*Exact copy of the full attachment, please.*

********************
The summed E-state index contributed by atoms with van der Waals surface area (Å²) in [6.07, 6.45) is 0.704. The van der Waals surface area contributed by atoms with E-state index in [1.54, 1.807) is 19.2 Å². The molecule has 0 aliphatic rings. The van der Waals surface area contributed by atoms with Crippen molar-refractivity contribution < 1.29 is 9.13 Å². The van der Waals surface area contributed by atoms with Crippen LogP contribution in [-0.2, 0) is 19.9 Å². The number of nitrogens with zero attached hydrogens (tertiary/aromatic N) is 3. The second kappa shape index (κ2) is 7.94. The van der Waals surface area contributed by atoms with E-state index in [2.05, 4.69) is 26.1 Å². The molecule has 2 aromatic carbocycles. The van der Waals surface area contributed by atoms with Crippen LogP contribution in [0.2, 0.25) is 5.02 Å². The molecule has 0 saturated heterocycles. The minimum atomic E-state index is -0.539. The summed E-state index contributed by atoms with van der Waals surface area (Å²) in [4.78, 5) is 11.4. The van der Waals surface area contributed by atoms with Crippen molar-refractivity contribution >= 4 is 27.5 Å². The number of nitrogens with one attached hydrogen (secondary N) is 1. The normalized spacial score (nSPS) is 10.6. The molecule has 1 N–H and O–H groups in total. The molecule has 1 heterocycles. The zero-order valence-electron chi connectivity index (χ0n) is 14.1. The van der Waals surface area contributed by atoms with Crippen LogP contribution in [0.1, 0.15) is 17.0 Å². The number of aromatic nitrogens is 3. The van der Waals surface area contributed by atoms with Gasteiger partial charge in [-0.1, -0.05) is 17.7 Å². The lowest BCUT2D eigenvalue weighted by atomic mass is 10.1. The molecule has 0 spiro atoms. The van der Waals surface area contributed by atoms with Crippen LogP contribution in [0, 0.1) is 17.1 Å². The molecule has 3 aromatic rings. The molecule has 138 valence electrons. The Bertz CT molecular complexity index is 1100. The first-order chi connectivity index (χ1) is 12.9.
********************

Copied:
The summed E-state index contributed by atoms with van der Waals surface area (Å²) in [6.07, 6.45) is 0.704. The van der Waals surface area contributed by atoms with E-state index in [1.54, 1.807) is 19.2 Å². The molecule has 0 aliphatic rings. The van der Waals surface area contributed by atoms with Crippen molar-refractivity contribution < 1.29 is 9.13 Å². The van der Waals surface area contributed by atoms with Crippen LogP contribution in [-0.2, 0) is 19.9 Å². The number of nitrogens with zero attached hydrogens (tertiary/aromatic N) is 3. The second kappa shape index (κ2) is 7.94. The van der Waals surface area contributed by atoms with E-state index in [2.05, 4.69) is 26.1 Å². The molecule has 2 aromatic carbocycles. The van der Waals surface area contributed by atoms with Crippen LogP contribution in [0.2, 0.25) is 5.02 Å². The molecule has 0 saturated heterocycles. The minimum atomic E-state index is -0.539. The summed E-state index contributed by atoms with van der Waals surface area (Å²) in [4.78, 5) is 11.4. The van der Waals surface area contributed by atoms with Crippen molar-refractivity contribution >= 4 is 27.5 Å². The number of nitrogens with one attached hydrogen (secondary N) is 1. The normalized spacial score (nSPS) is 10.6. The molecule has 1 N–H and O–H groups in total. The molecule has 1 heterocycles. The zero-order valence-electron chi connectivity index (χ0n) is 14.1. The van der Waals surface area contributed by atoms with Crippen LogP contribution in [0.1, 0.15) is 17.0 Å². The number of aromatic nitrogens is 3. The van der Waals surface area contributed by atoms with Gasteiger partial charge in [-0.1, -0.05) is 17.7 Å². The lowest BCUT2D eigenvalue weighted by atomic mass is 10.1. The molecule has 0 spiro atoms. The van der Waals surface area contributed by atoms with Crippen LogP contribution in [0, 0.1) is 17.1 Å². The molecule has 3 aromatic rings. The molecule has 138 valence electrons. The Bertz CT molecular complexity index is 1100. The first-order chi connectivity index (χ1) is 12.9.